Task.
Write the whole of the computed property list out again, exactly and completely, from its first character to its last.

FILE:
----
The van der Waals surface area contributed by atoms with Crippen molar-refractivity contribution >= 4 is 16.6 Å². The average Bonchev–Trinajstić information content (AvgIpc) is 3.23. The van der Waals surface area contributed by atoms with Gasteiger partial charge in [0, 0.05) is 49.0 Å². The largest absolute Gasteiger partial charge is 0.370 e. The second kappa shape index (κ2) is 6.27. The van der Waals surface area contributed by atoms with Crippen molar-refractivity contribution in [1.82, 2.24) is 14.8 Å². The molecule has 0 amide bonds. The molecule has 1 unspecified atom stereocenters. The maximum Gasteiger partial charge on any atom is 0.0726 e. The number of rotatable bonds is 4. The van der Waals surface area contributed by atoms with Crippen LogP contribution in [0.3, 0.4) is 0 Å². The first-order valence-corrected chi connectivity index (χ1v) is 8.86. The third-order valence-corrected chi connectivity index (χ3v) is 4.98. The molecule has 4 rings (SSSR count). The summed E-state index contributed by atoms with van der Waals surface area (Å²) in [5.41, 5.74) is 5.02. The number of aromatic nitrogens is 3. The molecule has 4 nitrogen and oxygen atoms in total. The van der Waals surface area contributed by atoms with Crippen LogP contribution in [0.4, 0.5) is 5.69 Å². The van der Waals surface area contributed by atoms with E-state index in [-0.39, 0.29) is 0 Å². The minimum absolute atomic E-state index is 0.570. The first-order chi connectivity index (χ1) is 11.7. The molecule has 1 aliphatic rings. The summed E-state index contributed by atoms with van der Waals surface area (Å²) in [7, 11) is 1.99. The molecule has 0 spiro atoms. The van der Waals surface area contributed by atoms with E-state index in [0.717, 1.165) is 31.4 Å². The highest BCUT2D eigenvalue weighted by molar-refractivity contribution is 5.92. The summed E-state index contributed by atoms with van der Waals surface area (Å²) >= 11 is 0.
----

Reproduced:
The van der Waals surface area contributed by atoms with Crippen molar-refractivity contribution >= 4 is 16.6 Å². The average Bonchev–Trinajstić information content (AvgIpc) is 3.23. The van der Waals surface area contributed by atoms with Gasteiger partial charge in [0, 0.05) is 49.0 Å². The largest absolute Gasteiger partial charge is 0.370 e. The second kappa shape index (κ2) is 6.27. The van der Waals surface area contributed by atoms with Crippen molar-refractivity contribution in [1.82, 2.24) is 14.8 Å². The molecule has 0 amide bonds. The molecule has 1 unspecified atom stereocenters. The maximum Gasteiger partial charge on any atom is 0.0726 e. The number of rotatable bonds is 4. The van der Waals surface area contributed by atoms with Crippen LogP contribution in [0.3, 0.4) is 0 Å². The first-order valence-corrected chi connectivity index (χ1v) is 8.86. The third-order valence-corrected chi connectivity index (χ3v) is 4.98. The molecule has 4 rings (SSSR count). The summed E-state index contributed by atoms with van der Waals surface area (Å²) in [5.41, 5.74) is 5.02. The number of aromatic nitrogens is 3. The molecule has 4 nitrogen and oxygen atoms in total. The van der Waals surface area contributed by atoms with Crippen LogP contribution in [0.4, 0.5) is 5.69 Å². The van der Waals surface area contributed by atoms with E-state index in [-0.39, 0.29) is 0 Å². The minimum absolute atomic E-state index is 0.570. The first-order chi connectivity index (χ1) is 11.7. The molecule has 1 aliphatic rings. The summed E-state index contributed by atoms with van der Waals surface area (Å²) in [7, 11) is 1.99. The molecule has 0 spiro atoms. The van der Waals surface area contributed by atoms with E-state index in [0.717, 1.165) is 31.4 Å². The highest BCUT2D eigenvalue weighted by molar-refractivity contribution is 5.92. The summed E-state index contributed by atoms with van der Waals surface area (Å²) >= 11 is 0.